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Mol Ecol. 2015 Jan;24(1):136-50. doi: 10.1111/mec.13010. Epub 2014 Dec 31.

Long-term balanced fertilization increases the soil microbial functional diversity in a phosphorus-limited paddy soil.

Author information

1
Key Lab of Urban Environment and Health, Institute of Urban Environment, Chinese Academy of Sciences, Xiamen, 361021, China.

Abstract

The influence of long-term chemical fertilization on soil microbial communities has been one of the frontier topics of agricultural and environmental sciences and is critical for linking soil microbial flora with soil functions. In this study, 16S rRNA gene pyrosequencing and a functional gene array, geochip 4.0, were used to investigate the shifts in microbial composition and functional gene structure in paddy soils with different fertilization treatments over a 22-year period. These included a control without fertilizers; chemical nitrogen fertilizer (N); N and phosphate (NP); N and potassium (NK); and N, P and K (NPK). Based on 16S rRNA gene data, both species evenness and key genera were affected by P fertilization. Functional gene array-based analysis revealed that long-term fertilization significantly changed the overall microbial functional structures. Chemical fertilization significantly increased the diversity and abundance of most genes involved in C, N, P and S cycling, especially for the treatments NK and NPK. Significant correlations were found among functional gene structure and abundance, related soil enzymatic activities and rice yield, suggesting that a fertilizer-induced shift in the microbial community may accelerate the nutrient turnover in soil, which in turn influenced rice growth. The effect of N fertilization on soil microbial functional genes was mitigated by the addition of P fertilizer in this P-limited paddy soil, suggesting that balanced chemical fertilization is beneficial to the soil microbial community and its functions.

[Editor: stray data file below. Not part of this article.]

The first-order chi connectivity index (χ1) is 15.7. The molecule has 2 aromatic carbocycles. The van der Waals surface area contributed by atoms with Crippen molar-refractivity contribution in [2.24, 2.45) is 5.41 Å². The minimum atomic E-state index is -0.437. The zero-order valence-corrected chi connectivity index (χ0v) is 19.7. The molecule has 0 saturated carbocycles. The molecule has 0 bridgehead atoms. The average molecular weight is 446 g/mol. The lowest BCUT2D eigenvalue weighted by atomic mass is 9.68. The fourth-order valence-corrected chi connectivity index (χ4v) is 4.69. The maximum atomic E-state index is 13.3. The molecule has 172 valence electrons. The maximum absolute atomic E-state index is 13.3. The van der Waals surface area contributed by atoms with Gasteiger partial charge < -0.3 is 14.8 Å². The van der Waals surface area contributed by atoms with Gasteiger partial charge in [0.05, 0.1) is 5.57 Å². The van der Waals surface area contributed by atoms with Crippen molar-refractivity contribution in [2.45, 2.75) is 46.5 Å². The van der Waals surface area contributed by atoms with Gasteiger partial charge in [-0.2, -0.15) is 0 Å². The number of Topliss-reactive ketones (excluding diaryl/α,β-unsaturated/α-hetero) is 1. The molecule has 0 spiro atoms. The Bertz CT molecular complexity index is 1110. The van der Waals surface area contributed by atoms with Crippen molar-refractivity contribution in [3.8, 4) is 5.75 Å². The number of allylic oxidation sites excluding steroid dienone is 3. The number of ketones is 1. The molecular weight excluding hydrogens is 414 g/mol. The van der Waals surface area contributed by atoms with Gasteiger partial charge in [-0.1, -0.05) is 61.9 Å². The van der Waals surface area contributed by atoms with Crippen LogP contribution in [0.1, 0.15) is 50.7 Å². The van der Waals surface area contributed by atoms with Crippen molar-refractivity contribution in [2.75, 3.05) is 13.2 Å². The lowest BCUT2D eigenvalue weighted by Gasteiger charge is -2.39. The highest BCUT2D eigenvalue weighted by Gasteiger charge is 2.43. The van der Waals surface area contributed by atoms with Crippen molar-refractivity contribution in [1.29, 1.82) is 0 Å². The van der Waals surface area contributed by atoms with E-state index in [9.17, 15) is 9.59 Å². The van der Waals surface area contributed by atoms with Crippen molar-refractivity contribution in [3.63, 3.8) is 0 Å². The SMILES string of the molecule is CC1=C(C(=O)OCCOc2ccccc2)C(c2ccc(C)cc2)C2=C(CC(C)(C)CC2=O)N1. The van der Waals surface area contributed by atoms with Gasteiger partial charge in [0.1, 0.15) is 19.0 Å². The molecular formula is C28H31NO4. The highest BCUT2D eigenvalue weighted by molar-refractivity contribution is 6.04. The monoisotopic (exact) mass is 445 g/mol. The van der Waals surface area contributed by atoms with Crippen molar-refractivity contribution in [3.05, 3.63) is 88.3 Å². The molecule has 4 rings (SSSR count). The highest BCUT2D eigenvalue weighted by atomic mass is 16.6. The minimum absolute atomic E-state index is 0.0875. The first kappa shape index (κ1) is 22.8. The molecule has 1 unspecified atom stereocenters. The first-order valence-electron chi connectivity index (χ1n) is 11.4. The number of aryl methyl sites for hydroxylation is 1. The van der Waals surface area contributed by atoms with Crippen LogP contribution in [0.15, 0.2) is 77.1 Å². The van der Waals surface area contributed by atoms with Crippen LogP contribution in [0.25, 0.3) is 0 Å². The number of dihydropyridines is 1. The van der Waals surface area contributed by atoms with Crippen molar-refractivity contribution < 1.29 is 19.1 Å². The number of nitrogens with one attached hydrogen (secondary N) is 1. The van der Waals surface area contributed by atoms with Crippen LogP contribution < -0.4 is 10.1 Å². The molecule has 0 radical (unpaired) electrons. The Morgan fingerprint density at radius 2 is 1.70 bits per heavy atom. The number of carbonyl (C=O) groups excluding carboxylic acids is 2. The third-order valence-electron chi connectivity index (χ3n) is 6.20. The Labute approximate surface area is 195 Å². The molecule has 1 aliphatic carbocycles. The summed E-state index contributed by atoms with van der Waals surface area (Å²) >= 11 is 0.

KEYWORDS:

16S rRNA gene pyrosequencing; chemical fertilizer; geochip; long-term fertilization; soil microbial community

PMID:
25410123
DOI:
10.1111/mec.13010
[Indexed for MEDLINE]

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